Mr Holman also insisted that having to be nudged for a response over a complaint of this seriousness did not constitute discourtesy. Mr Wilby has, sensibly, agreed to disagree with him.
Weightmans have, however, pledged to co-operate with the SRA’s investigation into the conduct of Mr Collins.
Freedom of information requests were made necessary to establish how much is being spent on defending these claims, by the police and the PCC, via their big city lawyers. Full details of both of these requests can be read here and here. The information requests also sought to establish which senior NYP and NYPCC officers are giving instructions to Mr Collins. Which, in itself, was expected to be revelatory. No information has been forthcoming. The original requests were the subject of an internal review prior to the matter being referred as a complaint to the Information Commissioner’s Office (ICO).
Some weeks ago, in an effort to resolve matters, Mr Wilby suggested that the total sum sought, in both of his claims, for his loss of earnings and disbursements (the grand total of £385), be donated to a charity of the Chief Constable’s choice. That, so far, has proved unacceptable to the profligate Chief, and his Commissioner, as a means of settling the matter.
There is also an issue with the form of words concerning the declaration of the court, sought by Mr Wilby, to the effect that the police and the PCC have both acted unlawfully, and the future remedy for such conduct. The fact that both the police and the PCC have continued to routinely break the law SINCE court proceedings were issued only serves to exacerbate the issue.
Interestingly, a complaint made by Mr Wilby in July, 2015 concerning Mrs Mulligan’s failure to hold the Chief Constable to account over Freedom of Information Act failings was NOT upheld by the Police and Crime Scrutiny Panel for North Yorkshire (PCP).
Between April 2012 and June 2015, NYP’s Civil Disclosure Unit failed to determine 1,558 (One thousand five hundred and fifty eight) freedom of information requests within the statutory 20 working day period. These figures, although known at the time by Mrs Mulligan, were not disclosed to the PCP in her formal response to Mr Wilby’s complaint. That matter will be re-addressed at the conclusion of the present court proceedings. Alongside a complaint from another journalist, Nigel Ward, who has an unfinalised information request dating back to 22nd February, 2015. Yes, 2015.
Mrs Mulligan now also has the unenviable record of a 100% failure rate over compliance in finalising data access requests. Over the past three years, there have also been a staggering 103 non-compliant data access requests finalised by the force. That might be a tough one for the PCP to find a workaround, when that fact is put to them formally about their ‘open and transparent’ PCC.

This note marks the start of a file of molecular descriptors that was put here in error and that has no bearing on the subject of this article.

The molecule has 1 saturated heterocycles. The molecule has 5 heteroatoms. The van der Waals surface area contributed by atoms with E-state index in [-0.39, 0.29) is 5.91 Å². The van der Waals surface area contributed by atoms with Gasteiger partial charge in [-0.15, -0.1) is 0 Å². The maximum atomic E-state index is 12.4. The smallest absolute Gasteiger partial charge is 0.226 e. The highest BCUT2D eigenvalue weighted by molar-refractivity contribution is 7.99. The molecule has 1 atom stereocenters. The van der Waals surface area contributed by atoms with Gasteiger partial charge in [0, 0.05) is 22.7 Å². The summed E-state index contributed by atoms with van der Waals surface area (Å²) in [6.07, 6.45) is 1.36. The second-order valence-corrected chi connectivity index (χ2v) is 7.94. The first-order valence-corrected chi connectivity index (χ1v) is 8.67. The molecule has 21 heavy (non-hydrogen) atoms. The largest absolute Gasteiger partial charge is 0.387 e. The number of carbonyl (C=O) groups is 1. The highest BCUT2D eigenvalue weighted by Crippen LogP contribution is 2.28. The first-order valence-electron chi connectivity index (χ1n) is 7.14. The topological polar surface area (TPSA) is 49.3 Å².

At a hearing on Monday 10th October, 2016, in Huddersfield County Court, applications by the two policing chiefs to (i) transfer the claims to Leeds County Court before HHJ Gosnell (ii) strike out the claims or, (iii) alternatively, grant summary judgement in their favour were all dismissed.
The district judge found that there was a case to answer on the alleged breach by the chief contsable; an admission of breach by the police commissioner. It was also a finding that the matters concerning the information requests fell away, as their had been no formal application to allow in amended particulars, filed and served on 1st September, 2016, that went beyond the police chiefs’ defence grounded in S56 of the Freedom of Information Act. The judge did make the point that it was open to Mr Wilby to make a new claim against either police chief (or both), grounded in breach of duty, negligence and discrimination, rather than a breach of the Act per se.
The present claims against both the Chief Constable and the Police Commissioner were listed as back-to-back final hearings on the following morning before the same judge. They were represented by junior barrister, Sophie Mitchell, of St Paul’s Chambers in Leeds.
As on the previous day, Ms Mitchell did not distinguish herself. At the applications hearing she had attempted to hand a 16 page skeleton argument over to both the judge, and Mr Wilby, six minutes before the hearing. It was not accepted by either.
At the substantive hearings, Ms Mitchell produced a thick volume of legal authorities, of approximately 200 un-numbered pages, as the hearing was about to start. Whilst that was not, in itself, fatal to the administration of justice, the very late service – and unsatisfactory composition – of the trial bundle was. It had not reached the judge having only been despatched from Weightmans late on the previous Friday afternoon.
Mr Wilby was able to retrieve two sizeable lever arch files from his neighbour’s house (to where they had been delivered by the postal service on Saturday afternoon) at 7.30pm the previous evening. It is unclear when Ms Mitchell received her copy of the trial bundle but she claimed, to the astonishment of most of those present in the courtroom, that she hadn’t read it. In particular, Mr Wilby’s witness evidence around which the whole trial centred. At that point, the judge allowed a short adjournment for Ms Mitchell to read up on the case.
When court resumed, Ms Mitchell attempted to cross examine Mr Wilby over materials upon which the defence relied, but were not exhibited in the trial bundle. It was clear that proceedings could not continue in this fashion. The judge, accordingly, stood both of the cases down and made Orders for case management and re-listing.
The performance of both Mr Collins, in terms of the preparation for the trial and Ms Mitchell in how she prepared and advocated for her clients, both fell some way short of the professional standards that courts and litigation opponents can rightly expect. On this subject the last word goes to well known York-based governance adviser, Gwen Swinburn, who attended the adjourned final hearings: